Computer games & actual violence – What is it with these people?

I know, I haven’t written anything in a long time, but I really feel the need to vent.

I just came across this article (Edit: Original article got deleted, and there’s no snapshot on archive.org, either.) on the website of German public broadcaster NDR (Google translation, not perfect, but you’ll get the gist of it). It’s about some 70 year old criminologist who is going to semi-retire in Germany, but he wants to go to the U.S. to help fight violence. I didn’t really think too much about it, until I came to his claim that “computer games are one cause for violence”, which, according to NDR, he is absolutely sure of.

*takingadeepbreath*

AAAAAAAAAAAAAAHHHHRG…!!!!!!!

What is it with these people? This guy is obviously not the only one; every single time a shooting happens, somebody digs out the information that the shooter played Counter Strike or whatever. (I don’t really know any of those games, but that’s certainly the one that’s most prominently named all the time.) And promptly, you get ten “experts” claiming that the reason this kid grabbed a gun, went to his school, shot a bunch of other kids and then himself is a computer game??? Don’t they see how freakin’ bizarre this idea is?

I’m having a really hard time organizing my thoughts on this. I read the article, wrote a little comment and then went to have breakfast. Then I realized that this whole thing is really bugging me, enough that I couldn’t concentrate on my brand new book, so I decided to sit down and write a blog post about it. But as usual I have a very hard time wrapping my head around the logic of some people. So, taking another deep breath and trying to structure this a little bit. How about a nice, ordered list of questions I would like to ask anybody who thinks that way:

  1. Did you ever actually try to play one of those games?
  2. Did you ever sit down and talk to people who play them on a regular basis without going out to actually shoot real people (a.k.a. the vast majority of players)?
  3. And, most importantly, where are all the studies that support your hypothesis?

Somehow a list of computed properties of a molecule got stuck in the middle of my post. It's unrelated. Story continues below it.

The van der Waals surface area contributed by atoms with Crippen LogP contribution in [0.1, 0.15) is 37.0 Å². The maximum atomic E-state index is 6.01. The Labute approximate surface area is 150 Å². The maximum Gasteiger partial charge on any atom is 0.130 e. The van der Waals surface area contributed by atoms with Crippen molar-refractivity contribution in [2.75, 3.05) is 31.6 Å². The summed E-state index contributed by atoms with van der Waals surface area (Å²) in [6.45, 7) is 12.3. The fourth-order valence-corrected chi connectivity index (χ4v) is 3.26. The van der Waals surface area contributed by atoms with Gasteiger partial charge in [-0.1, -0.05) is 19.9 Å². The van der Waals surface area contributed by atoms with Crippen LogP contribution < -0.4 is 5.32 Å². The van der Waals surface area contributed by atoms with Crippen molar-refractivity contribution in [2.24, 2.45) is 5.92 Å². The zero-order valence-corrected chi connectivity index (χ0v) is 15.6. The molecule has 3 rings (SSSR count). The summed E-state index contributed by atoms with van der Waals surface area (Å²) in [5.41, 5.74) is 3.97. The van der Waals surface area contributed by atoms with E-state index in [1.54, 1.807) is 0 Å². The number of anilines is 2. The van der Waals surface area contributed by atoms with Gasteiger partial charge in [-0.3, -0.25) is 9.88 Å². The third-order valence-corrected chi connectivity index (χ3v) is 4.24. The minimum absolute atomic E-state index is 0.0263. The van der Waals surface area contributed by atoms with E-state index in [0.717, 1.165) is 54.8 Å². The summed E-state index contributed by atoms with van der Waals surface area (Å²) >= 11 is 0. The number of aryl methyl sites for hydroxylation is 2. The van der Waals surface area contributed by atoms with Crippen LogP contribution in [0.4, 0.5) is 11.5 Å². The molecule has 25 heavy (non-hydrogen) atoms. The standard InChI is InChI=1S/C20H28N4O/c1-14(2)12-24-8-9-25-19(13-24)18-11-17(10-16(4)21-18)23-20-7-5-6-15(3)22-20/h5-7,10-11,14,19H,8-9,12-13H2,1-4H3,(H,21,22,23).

Especially this last point can’t be stressed enough, as far as I’m concerned. This discussion is obviously not new. You’d think that by now, if there was a link between gaming and actual violence, there would be some evidence which points in this direction. So, what do these people base their claims on, if not factual evidence?

The only fact that is indisputable about this situation is that there are thousands of gamers playing ego shooters who don’t afterwards go out and actually kill real people. Confronted with this percentage, how can you justify a claim that it’s the games that drive the shooters if the vast majority of players are not affected in that way? It’s like saying all people who like wine or beer are alcoholics. The math just doesn’t add up.

There’s an article on Wikipedia on school shootings that doesn’t even mention computer games.

We need to stop looking at statistics and news reports and instead start looking at people, at human beings. What is it that makes somebody pick up a gun or, even worse, an assault rifle and go out to shoot people? It’s a pretty damn long way from the computer screen out into the real world.
The Wikipedia article quotes a psychologist saying that “school shooters typically fall into one (or occasionally two) of three categories: psychopathic, psychotic, or traumatized.” It goes on saying:

Perpetrators who “run amok” in schools and other public settings do also share in common a severe lapse or more pervasive deficit in their capacity for empathy coupled with their inability to contain their aggression—this may be due to their psychopathy, psychotic symptoms (i.e. loss of a sense of reality), and/or to a consequence of significant violent traumatization—such as that of early physical abuse, that contributes to the development of dissociative states of mind (i.e. disavowal of reality, derealization, depersonalization). In short, as clinical psychiatrist Daniel Schechter has written, for a baby to develop into a troubled adolescent who then turns lethally violent, a convergence of multiple interacting factors must occur (emphasis mine), that is “every bit as complicated…as it is for a tornado to form on a beautiful spring day in Kansas.”

The article also mentions bullying as an important factor.

None of this has anything to do with computer games. But computer games are medially very effective. Blaming computer games is simple, and people want simple answers. So that’s what the media give them. Because they need to sell. If you want to sell something, it has to be popular. That doesn’t make it true, but if something is repeated often enough, people accept it for the truth without questioning.

There is another interesting little titbit in this article; at least it’s interesting in connection with the guy’s claim about computer games. The article states that “70 percent of Americans support the idea of beating your kids”, and that in 19 States the teachers are allowed to use violence. That does not come from video games. It’s not 70 percent of Americans that play ego shooters, and it’s certainly not the teachers, either. But what this socially accepted violence does to the kids is not something that people who want to blame everything on computers and the internet want to talk about.

Let me make a claim — or rather, voice an opinion, because this is not based on factual evidence, and I admit it.
I believe that, if you ban all violent video games, movies, comics, etc tomorrow, it’s not going to stop actual violence. Because all you’re banning is a superficial outlet. You would not be addressing the underlying problems.


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